11. Missouri Learning Standards, "About the Missouri Learning Standards," accessed June 17, 2014
  12. Columbia Daily Tribune, "Governor vetoes teacher gun bill, signs Common Core reform measure," July 14, 2014
  13. United States Department of Education, National Center for Education Statistics, "Common Core of Data (CCD), State Nonfiscal Public Elementary/Secondary Education Survey, 2011-2012," accessed May 7, 2014
  14. 14.0 14.1 United States Department of Education, ED Data Express, "State Tables," accessed May 13, 2014
  15. ACT, "2012 ACT National and State Scores," accessed May 13, 2014
  16. Commonwealth Foundation, "SAT Scores by State 2013," October 10, 2013
  17. United States Department of Education, National Center for Education Statistics, "Common Core of Data (CCD), State Dropout and Graduation Rate Data File, School Year 2010-11, Provision Version 1a and School Year 2011-12, Preliminary Version 1a," accessed May 13, 2014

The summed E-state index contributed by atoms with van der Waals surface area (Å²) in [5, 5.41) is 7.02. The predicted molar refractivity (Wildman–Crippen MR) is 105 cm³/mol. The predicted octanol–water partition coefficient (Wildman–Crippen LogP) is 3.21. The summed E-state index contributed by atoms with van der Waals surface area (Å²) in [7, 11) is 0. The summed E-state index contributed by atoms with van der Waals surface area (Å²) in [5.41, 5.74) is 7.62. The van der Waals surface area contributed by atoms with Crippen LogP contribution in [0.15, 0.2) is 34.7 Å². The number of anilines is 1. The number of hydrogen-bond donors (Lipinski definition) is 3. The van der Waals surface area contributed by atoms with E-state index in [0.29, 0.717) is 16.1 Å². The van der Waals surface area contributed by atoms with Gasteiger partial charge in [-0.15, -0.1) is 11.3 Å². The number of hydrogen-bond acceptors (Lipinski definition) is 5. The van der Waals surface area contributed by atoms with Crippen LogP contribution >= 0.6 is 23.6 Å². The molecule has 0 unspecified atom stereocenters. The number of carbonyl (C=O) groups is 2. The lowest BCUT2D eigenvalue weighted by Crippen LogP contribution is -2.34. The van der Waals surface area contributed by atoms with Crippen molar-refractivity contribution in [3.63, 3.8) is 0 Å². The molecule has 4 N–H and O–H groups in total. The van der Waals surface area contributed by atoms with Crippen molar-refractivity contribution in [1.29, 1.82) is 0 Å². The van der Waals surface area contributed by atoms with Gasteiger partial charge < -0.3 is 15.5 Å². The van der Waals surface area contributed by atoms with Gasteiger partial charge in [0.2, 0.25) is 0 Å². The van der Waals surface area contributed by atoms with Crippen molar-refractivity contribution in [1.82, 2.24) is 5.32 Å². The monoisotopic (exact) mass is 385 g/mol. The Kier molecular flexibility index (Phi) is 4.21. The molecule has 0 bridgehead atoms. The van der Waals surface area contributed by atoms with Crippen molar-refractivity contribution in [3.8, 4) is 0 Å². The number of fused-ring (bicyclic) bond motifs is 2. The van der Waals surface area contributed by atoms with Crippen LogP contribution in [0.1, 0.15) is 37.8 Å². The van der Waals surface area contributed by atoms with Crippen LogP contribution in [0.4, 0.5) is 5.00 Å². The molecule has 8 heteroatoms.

18. National Association of State Budget Officers, "State Expenditure Report, 2011-2013," accessed February 21, 2014
  19. National Association of State Budget Officers, "State Expenditure Report, 2009-2011," accessed February 24, 2014
  20. National Association of State Budget Officers, "State Expenditures Report, 2010-2012," accessed February 24, 2014
  21. National Association of State Budget Officers, "State Expenditure Report, 2009," accessed February 24, 2014
  22. National Association of State Budget Officers, "State Expenditure Report, 2008," accessed February 24, 2014
  23. 23.0 23.1 United States Department of Education, National Center for Education Statistics, "Revenues and Expenditures for Public Elementary and Secondary School Districts: School Year 2010–11," accessed May 13, 2014 (timed out)
  24. Maciver Institute, "REPORT: How much are teachers really paid?," accessed October 29, 2014
  25. United States Department of Education, National Center for Education Statistics, "Table 211.60. Estimated average annual salary of teachers in public elementary and secondary schools, by state: Selected years, 1969-70 through 2012-13," accessed May 13, 2014